Maryland has firmly committed a substantial sum of money to the settlement of the underlying action, despite its contention that it owes nothing. Maryland is required to produce that sum within a few days of the final approval of the settlement. All that remains for the settlement to be final is the collection of the necessary signatures on the various documents and the obtaining of the approval of the various courts that have a say in the matter. Exhibit A to Motion to Dismiss for Lack of Justiciability. All parties fully expect that the settlement will be approved and finalized in the next month or so. Id.
Yet until that really happens the settlement remains a contingency, however probable its accomplishment may now appear. And the accomplishment of such a settlement marks the bright line between a declaration of possible future rights and duties and a declaration of actual present rights and duties -- the bright line between tomorrow and today, between nonjusticiability and justiciability in Article III terms.
Second, Maryland points to decisions in other jurisdictions that find justiciability by reason of what the courts there perceive as the real-world need to shape settlement strategy (coupled, of course, with the real-world fact that most disputes are settled and not litigated): ACandS, Inc. v. Aetna Casualty & Surety Co., 666 F.2d 819, 822-23 (3d Cir. 1981); Rubins Contractors, Inc. v. Lumbermens Mutual Insurance Co., 261 U.S. App. D.C. 183, 821 F.2d 671, 673-74 (D.C. Cir. 1987);
Kunkel v. Continental Casualty Co., 866 F.2d 1269, 1273-75 (10th Cir. 1989); Eureka Federal Savings & Loan Association v. American Casualty Co. of Reading, Pa., 873 F.2d 229, 231-32 (9th Cir. 1989). But those real-world factors are not new. They have existed with equal force throughout the period that our Court of Appeals has ruled as it did and that, in those rulings, it has rejected like considerations as a substitute for justiciability. This Court's responsibility in jurisprudential terms is of course to follow its leader and not other Courts of Appeals, at least where the Seventh Circuit has spoken as recently as it did in Argento.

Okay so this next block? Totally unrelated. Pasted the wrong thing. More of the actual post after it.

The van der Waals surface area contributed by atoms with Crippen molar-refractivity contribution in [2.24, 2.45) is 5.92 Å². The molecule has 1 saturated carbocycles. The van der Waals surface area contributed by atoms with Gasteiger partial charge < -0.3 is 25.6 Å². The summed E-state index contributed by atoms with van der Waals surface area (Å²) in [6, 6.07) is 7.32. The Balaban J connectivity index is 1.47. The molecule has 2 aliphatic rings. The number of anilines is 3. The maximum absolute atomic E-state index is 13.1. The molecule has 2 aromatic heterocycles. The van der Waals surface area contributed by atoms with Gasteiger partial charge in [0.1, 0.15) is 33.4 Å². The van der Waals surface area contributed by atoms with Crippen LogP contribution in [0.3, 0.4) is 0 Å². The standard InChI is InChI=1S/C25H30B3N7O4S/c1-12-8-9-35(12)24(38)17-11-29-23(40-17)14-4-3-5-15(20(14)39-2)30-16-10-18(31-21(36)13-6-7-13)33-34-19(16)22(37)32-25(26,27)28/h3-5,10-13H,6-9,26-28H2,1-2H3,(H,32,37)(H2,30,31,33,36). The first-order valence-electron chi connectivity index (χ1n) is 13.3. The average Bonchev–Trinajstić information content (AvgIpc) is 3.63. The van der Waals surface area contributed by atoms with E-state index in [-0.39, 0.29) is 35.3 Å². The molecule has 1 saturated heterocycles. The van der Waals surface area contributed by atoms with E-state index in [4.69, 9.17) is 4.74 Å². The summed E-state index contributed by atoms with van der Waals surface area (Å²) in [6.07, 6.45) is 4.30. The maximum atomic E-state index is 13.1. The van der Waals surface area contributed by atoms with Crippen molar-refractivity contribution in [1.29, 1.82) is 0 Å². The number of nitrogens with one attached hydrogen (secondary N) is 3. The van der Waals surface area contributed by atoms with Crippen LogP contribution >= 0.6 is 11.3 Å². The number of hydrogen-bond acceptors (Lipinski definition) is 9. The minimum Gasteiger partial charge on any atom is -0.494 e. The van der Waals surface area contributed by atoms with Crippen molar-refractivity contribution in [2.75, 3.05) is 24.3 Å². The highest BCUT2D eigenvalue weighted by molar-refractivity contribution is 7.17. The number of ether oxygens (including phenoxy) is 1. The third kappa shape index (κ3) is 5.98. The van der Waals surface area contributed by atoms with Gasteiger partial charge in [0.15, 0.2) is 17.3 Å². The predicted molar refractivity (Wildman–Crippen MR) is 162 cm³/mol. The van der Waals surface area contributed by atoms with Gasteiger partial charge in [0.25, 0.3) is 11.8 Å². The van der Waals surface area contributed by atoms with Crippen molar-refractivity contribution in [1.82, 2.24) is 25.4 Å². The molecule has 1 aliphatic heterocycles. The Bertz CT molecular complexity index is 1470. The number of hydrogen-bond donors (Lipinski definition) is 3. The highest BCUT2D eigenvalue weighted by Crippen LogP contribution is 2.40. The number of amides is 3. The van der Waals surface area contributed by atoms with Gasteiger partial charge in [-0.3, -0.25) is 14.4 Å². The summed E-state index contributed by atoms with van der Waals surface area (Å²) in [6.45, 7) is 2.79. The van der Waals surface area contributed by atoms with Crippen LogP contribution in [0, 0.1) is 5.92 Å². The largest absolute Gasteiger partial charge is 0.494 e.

In this situation, however, it is unnecessary to decide whether or not our Court of Appeals would find those other decisions persuasive as to what Article III demands.
It takes only a moment's thought to see that even if it did, Maryland would not prevail on its contention here. It must be remembered that Maryland has already committed itself to what money it will tender up front -- simply as an advance pending the decision on actual liability -- if and when the Underlying Action is settled, so that no "settlement strategy" is involved in the present situation at all. Instead, Maryland purely and simply wants to have a definition now (when no actual liability yet exists) of what its rights will be if and when that contingency ripens into a reality, rather than waiting for the real event. And that desire is one that is blocked by Article III.